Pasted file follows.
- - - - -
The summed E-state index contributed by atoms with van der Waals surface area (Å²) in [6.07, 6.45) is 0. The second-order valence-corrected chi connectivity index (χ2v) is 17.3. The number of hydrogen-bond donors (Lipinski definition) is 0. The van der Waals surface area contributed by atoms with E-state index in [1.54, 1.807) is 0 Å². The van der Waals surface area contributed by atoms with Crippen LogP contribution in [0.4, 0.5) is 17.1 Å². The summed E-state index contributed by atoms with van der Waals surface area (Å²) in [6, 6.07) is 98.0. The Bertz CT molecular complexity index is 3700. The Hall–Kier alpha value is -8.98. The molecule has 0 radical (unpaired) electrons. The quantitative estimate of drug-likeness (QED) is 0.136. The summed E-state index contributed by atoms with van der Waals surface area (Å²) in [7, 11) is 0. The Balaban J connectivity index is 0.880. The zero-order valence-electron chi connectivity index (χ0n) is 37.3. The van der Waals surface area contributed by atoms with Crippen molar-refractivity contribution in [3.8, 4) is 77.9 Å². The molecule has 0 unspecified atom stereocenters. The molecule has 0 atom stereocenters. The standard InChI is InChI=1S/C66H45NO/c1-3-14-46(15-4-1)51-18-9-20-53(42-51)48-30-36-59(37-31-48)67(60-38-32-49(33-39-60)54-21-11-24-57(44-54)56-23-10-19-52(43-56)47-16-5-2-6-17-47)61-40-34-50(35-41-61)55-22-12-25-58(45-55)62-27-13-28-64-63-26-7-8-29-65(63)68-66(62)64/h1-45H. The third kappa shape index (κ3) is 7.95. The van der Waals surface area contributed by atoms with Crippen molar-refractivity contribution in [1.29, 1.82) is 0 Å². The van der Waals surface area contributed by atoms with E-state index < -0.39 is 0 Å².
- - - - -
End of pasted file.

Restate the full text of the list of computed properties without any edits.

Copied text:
The summed E-state index contributed by atoms with van der Waals surface area (Å²) in [6.07, 6.45) is 0. The second-order valence-corrected chi connectivity index (χ2v) is 17.3. The number of hydrogen-bond donors (Lipinski definition) is 0. The van der Waals surface area contributed by atoms with E-state index in [1.54, 1.807) is 0 Å². The van der Waals surface area contributed by atoms with Crippen LogP contribution in [0.4, 0.5) is 17.1 Å². The summed E-state index contributed by atoms with van der Waals surface area (Å²) in [6, 6.07) is 98.0. The Bertz CT molecular complexity index is 3700. The Hall–Kier alpha value is -8.98. The molecule has 0 radical (unpaired) electrons. The quantitative estimate of drug-likeness (QED) is 0.136. The summed E-state index contributed by atoms with van der Waals surface area (Å²) in [7, 11) is 0. The Balaban J connectivity index is 0.880. The zero-order valence-electron chi connectivity index (χ0n) is 37.3. The van der Waals surface area contributed by atoms with Crippen molar-refractivity contribution in [3.8, 4) is 77.9 Å². The molecule has 0 unspecified atom stereocenters. The molecule has 0 atom stereocenters. The standard InChI is InChI=1S/C66H45NO/c1-3-14-46(15-4-1)51-18-9-20-53(42-51)48-30-36-59(37-31-48)67(60-38-32-49(33-39-60)54-21-11-24-57(44-54)56-23-10-19-52(43-56)47-16-5-2-6-17-47)61-40-34-50(35-41-61)55-22-12-25-58(45-55)62-27-13-28-64-63-26-7-8-29-65(63)68-66(62)64/h1-45H. The third kappa shape index (κ3) is 7.95. The van der Waals surface area contributed by atoms with Crippen molar-refractivity contribution in [1.29, 1.82) is 0 Å². The van der Waals surface area contributed by atoms with E-state index < -0.39 is 0 Å².